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After The Storm
About The Author

Mason Resnick is the editor of the Adorama Learning Center and a lifetime photography enthusiast.

Dry off, start shooting!

Unless you have rain protection gear, you probably stow away your digital camera and head for shelter when precipitation starts.


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That's a good idea, since water and digital camera electronics are a recipe for disaster. However, be prepared to start taking pictures as soon as the rain stops, because once those storm clouds start to break up, the show is just beginning.



Photo by Mason Resnick

The immediate aftermath of a thunderstorm can be a dramatic interplay of light and dark, of sunbeams and silver linings. If it's near sunset, be on alert for dramatic displays of bright orange sunlit clouds. If you're really lucky, you might even catch a rainbow!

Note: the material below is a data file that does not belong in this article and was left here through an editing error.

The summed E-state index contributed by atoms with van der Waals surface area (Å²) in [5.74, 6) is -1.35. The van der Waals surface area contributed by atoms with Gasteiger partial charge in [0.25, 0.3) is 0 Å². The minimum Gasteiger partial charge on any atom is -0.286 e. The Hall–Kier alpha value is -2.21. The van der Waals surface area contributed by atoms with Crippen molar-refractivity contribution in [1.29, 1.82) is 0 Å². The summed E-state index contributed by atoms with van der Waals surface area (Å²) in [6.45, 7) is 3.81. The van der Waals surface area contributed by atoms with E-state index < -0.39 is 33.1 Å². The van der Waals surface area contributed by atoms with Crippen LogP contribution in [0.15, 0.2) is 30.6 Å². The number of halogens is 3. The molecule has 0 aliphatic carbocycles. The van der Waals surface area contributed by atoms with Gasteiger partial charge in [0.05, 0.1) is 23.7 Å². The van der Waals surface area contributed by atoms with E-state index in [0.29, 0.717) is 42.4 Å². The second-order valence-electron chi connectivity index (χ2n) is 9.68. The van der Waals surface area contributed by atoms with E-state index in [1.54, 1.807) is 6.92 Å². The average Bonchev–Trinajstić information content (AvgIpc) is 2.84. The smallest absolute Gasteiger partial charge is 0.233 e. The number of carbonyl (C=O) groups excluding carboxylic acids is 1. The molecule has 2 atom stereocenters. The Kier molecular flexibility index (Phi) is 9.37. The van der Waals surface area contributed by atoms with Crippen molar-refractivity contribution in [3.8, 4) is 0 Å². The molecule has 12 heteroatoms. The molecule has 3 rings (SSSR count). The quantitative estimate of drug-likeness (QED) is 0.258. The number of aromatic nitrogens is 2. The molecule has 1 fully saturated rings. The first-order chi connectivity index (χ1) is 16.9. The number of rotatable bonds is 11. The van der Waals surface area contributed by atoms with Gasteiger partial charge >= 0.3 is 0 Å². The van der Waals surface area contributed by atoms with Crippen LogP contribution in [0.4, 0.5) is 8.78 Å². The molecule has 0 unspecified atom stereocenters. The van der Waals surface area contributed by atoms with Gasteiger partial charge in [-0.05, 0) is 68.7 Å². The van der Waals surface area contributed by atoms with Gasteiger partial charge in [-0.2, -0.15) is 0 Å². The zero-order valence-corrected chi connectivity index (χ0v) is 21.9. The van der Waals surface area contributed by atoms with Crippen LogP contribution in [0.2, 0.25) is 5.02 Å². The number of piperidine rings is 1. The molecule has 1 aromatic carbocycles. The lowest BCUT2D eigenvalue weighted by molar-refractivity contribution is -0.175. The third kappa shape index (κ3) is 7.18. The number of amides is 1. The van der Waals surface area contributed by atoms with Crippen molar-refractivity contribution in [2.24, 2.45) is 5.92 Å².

While fast-changing post-storm cloud formations are dynamic subject matter, check out how the sky and horizon interact. If you're in the country, look for barns, silos, etc. that you can silhouette against the dramatic sky. In the city, juxtapose the skyline against the clouds, and look for reflections of clouds off steel-and-glass buildings.

Back home, it's fun to manipulate contrast and saturation in Adobe Photoshop to add even more visual drama.

 


Photo © iStockphoto/Ekspansio

 


 

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